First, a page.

Warning: massive spoilers ahead for A Quiet Place! Read ahead at your own risk!
Audiences have spoken, and it looks like John Krasinski's A Quiet Place has become a big winner over the course of its opening weekend. The film has already earned a massive sum of money relative to its lean budget, and critics (including us here at CinemaBlend) have showered it with near-universal acclaim. With all of that positive energy backing the film's run, it has led many to raise the question of a potential sequel.
With that said, I'm here today to tell you that a sequel to A Quiet Place is a bad idea. Even in the face of the film's incredible box office performance, there are plenty of valid story reasons to keep A Quiet Place self-contained. On that note, let's dive in and discuss why we don't need to see anything more from these characters.
Every Character Arc In A Quiet Place Pays Off
One of the most fundamental elements of a sequel is the fact that it allows the filmmakers to go back and address plot threads left hanging from the original. It's a benefit to plenty of movies (particularly movies in the horror genre), but A Quiet Place's characters don't need any more fleshing out. Each arc planted at the beginning of the film has particular relevance to the overarching story, and it all pays off by the time the credits roll. Whether it's the daughter realizing how much her father truly loved her (even if he never said it), or the son learning to be brave in the face of an alien attack, everyone has a moment to show their growth over the course of A Quiet Place's lean runtime. A sequel could move on to new entirely new characters, but there's no need to return to this family and check in on them.
A Quiet Place Earns Its Ending
Building off of that first idea, it's also worth acknowledging the fact that A Quiet Place earns its gut punch ending -- which sees the father (John Krasinski) sacrifice himself to save his children from an attack by one of the creatures. Over the course of A Quiet Place's lean 90-minute runtime, we watch as our heroes are put through the physical and emotional wringer, and the death of the father is the profound emotional catharsis that rounds out the entire journey. If A Quiet Place didn't build to such a perfect and downright satisfying (albeit sad) climax, then there would be a valid argument to be made that the film warrants other adventures in this universe. However, as it currently stands, A Quiet Place tells a near-perfect three-act story with a beginning, middle, and end. It's rare to find a movie nail that balance so well, and a sequel could only throw off the pacing of the story.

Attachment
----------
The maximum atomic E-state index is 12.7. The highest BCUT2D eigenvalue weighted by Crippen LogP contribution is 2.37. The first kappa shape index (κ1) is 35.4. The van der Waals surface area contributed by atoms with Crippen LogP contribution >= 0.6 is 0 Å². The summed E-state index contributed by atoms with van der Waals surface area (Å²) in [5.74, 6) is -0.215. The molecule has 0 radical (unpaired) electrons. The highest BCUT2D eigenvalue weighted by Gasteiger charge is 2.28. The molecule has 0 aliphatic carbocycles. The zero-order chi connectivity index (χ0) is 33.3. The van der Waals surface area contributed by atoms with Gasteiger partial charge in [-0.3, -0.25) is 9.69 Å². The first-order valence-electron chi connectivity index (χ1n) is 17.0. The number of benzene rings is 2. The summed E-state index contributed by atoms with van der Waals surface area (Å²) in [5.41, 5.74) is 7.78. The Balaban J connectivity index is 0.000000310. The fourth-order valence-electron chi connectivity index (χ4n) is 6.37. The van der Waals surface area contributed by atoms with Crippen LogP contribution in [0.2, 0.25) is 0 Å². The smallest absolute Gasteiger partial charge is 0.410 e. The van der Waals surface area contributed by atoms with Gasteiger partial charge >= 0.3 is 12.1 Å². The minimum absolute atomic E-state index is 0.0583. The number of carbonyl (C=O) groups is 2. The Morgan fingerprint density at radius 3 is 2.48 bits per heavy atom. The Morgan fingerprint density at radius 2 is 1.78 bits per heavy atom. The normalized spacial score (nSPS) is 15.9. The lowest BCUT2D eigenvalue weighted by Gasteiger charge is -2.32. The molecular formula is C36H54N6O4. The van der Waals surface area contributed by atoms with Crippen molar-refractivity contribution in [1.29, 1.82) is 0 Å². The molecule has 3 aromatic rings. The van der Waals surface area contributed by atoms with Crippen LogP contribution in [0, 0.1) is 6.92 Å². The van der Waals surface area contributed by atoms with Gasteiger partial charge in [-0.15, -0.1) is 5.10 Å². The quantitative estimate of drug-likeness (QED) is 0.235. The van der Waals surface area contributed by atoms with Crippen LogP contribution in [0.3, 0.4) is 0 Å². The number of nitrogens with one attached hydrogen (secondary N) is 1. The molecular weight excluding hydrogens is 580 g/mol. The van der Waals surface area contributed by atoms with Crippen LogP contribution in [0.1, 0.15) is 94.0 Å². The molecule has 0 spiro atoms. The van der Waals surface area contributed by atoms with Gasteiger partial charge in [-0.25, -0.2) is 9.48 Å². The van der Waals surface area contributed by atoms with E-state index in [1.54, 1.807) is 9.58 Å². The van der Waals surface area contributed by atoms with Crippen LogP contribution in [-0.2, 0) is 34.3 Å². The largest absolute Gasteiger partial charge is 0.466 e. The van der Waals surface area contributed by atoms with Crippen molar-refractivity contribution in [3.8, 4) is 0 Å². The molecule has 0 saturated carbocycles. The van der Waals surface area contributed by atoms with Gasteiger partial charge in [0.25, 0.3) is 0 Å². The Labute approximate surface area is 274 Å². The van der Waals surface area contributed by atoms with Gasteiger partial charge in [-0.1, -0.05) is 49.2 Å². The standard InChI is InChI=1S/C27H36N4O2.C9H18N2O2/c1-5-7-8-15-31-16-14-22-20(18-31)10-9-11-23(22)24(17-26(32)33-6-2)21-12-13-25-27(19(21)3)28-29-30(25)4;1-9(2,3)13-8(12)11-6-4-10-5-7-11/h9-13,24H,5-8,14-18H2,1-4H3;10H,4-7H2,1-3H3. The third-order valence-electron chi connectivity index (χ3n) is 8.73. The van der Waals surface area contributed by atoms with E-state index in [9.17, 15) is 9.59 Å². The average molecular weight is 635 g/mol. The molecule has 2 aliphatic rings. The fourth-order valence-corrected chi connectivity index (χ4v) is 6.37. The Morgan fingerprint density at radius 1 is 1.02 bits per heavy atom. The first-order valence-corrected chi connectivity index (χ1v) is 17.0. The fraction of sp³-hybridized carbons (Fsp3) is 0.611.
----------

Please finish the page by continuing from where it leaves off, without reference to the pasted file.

We Know Enough About How The Invasion Began
One possibility suggested by some fans of A Quiet Place is the idea of taking things back in time to show us the intricacies of the initial invasion. A prequel would open things up and show us the immediate aftermath of the aliens' arrival on Earth, but the fact of the matter is that A Quiet Place already does a phenomenal job of getting us up to speed on the finer points of the invasion and the devastation that these creatures caused when they first showed up. Through a few simple newspaper clippings and some important context clues shown towards the beginning of the film (there's no traditional exposition sequence), A Quiet Place has already told us everything that we need to know. Sure, it might seem cool to watch the aliens go up against the United States military, but it's difficult to imagine how that will enhance the themes established in the first film.
The Unknown Is Scarier Than The Known
As it currently stands, A Quiet Place provides just the right amount of context regarding the creatures, how they got to Earth, and the impact that their arrival has had on the world as a whole. That said, even if a sequel moves away from the central family established in the first film, it will likely also have to do even more legwork to flesh out these creatures -- which very much goes against what makes them work so well in the first place. The more time that we spend in the world of A Quiet Place, the more that we will learn about these creatures, which will inherently make them less creepy. That's even something that the producers touched on in an interview with CinemaBlend, in which they admitted that they learned to avoid over-explaining horror concepts while working on 2009's Friday the 13th. Let the world of A Quiet Place rest, and never tell us more about these monsters.
A Quiet Place's Final Shot Is Perfect
After an entire movie of running, hiding, and staying quiet, A Quiet Place ends with our surviving heroes learning how to get the upper hand against the alien creatures: the daughter's modified hearing aid. In one triumphant move, the mother cocks her shotgun and prepares to take on the remaining two beasts in the area as they rush towards their farmhouse. It's one of the most adrenaline-pumping conclusions to a film that we have seen in quite a while, and it's an ending that promises even more badass adventures for these characters. There is very little ambiguity about the fact that this family is now in a position to start fighting back against the alien menace, and the powerful framing of Emily Blunt in A Quiet Place's final moments tells us everything that we need to know. It's perfect punctuation for a fantastic story, and a great place to leave it.
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Originally from Connecticut, Conner grew up in San Diego and graduated from Chapman University in 2014. He now lives in Los Angeles working in and around the entertainment industry and can mostly be found binging horror movies and chugging coffee.
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